CECL Model Validation

By: Kelly Shafer, CPA

The implementation of the new expected credit loss (CECL) standard on 1/1/23 has raised questions from regulators about the need for model validation. CECL replaces the incurred loss model and affects the calculation of the allowance for credit losses (ACL). Given the complexity of this calculation, many Financial Institutions (FIs) use third-party models, making it important for management and those responsible for governance to review and validate the methodology.


What is Model Validation?

Model validation involves verifying that a model meets its design objectives and performs as intended. The frequency and rigor of validation depend on the model’s complexity and risk, but there should be both an initial validation as well as ongoing validation activities. Validation should be performed by someone independent of the model’s development and should possess the necessary skills and knowledge to evaluate its accuracy.


Model Validation Expectations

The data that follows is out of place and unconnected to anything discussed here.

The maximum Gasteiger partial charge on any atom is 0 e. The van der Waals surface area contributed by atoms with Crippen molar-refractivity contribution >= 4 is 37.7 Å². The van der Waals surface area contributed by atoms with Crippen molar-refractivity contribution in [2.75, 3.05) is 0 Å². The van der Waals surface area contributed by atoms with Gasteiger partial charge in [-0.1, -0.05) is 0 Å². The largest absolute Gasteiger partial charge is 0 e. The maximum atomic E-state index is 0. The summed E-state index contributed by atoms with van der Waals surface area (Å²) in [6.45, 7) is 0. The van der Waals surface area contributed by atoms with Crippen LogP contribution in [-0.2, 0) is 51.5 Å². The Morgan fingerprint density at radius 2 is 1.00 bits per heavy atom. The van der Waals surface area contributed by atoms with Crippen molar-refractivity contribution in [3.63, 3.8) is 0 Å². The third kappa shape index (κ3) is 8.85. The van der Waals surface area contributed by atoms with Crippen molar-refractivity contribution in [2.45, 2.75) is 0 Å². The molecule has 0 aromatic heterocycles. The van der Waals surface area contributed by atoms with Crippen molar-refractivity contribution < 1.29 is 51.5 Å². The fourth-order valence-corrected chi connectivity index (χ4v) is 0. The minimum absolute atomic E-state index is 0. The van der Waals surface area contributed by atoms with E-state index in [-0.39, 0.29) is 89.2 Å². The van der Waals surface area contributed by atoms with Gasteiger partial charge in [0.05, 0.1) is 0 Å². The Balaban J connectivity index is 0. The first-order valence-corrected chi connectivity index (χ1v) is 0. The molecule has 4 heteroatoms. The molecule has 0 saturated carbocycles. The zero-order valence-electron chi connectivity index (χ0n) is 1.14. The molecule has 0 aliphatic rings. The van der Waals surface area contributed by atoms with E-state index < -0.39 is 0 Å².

The 2011 joint regulatory publication, “Supervisory Guidance on Model Risk Management” outlines best practices for model validation. Model validation is important for avoiding financial losses from incorrect or misused models. The ACL calculation is a FI’s most significant estimate, requiring vetting of the model to mitigate risk to the financial statements. Model validation will help ensure best practices are followed, a sound CECL model is implemented, and management makes informed decisions.


Beyond Regulatory Requirements

Model validation for CECL may be performed for regulatory compliance, but it also offers benefits such as ensuring accuracy, identifying limitations, helping understand the model and its outputs, and gaining insights into best practices and strategies used by similar FIs. Model validation is crucial for making informed decisions and ensuring sound CECL implementation.


Validation of CECL models should include, but not be limited to the following:

  • Evaluation of conceptual soundness, including developmental evidence and management governance;
  • Performing ongoing monitoring activities, including process verification and benchmarking;
  • Analyzing model output, including backtesting.


The transition from the traditional incurred loss model to CECL can pose challenges from an implementation perspective. Validation of the model provides reassurance for the institutions that they are meeting regulatory requirements, adhering to best practices, and making informed decisions. Reach out to Kelly Shafer, CPA or Natalie Luppold, CPA, CISA, CITP, CRCM at Suttle & Stalnaker, PLLC for assistance with your CECL validation today.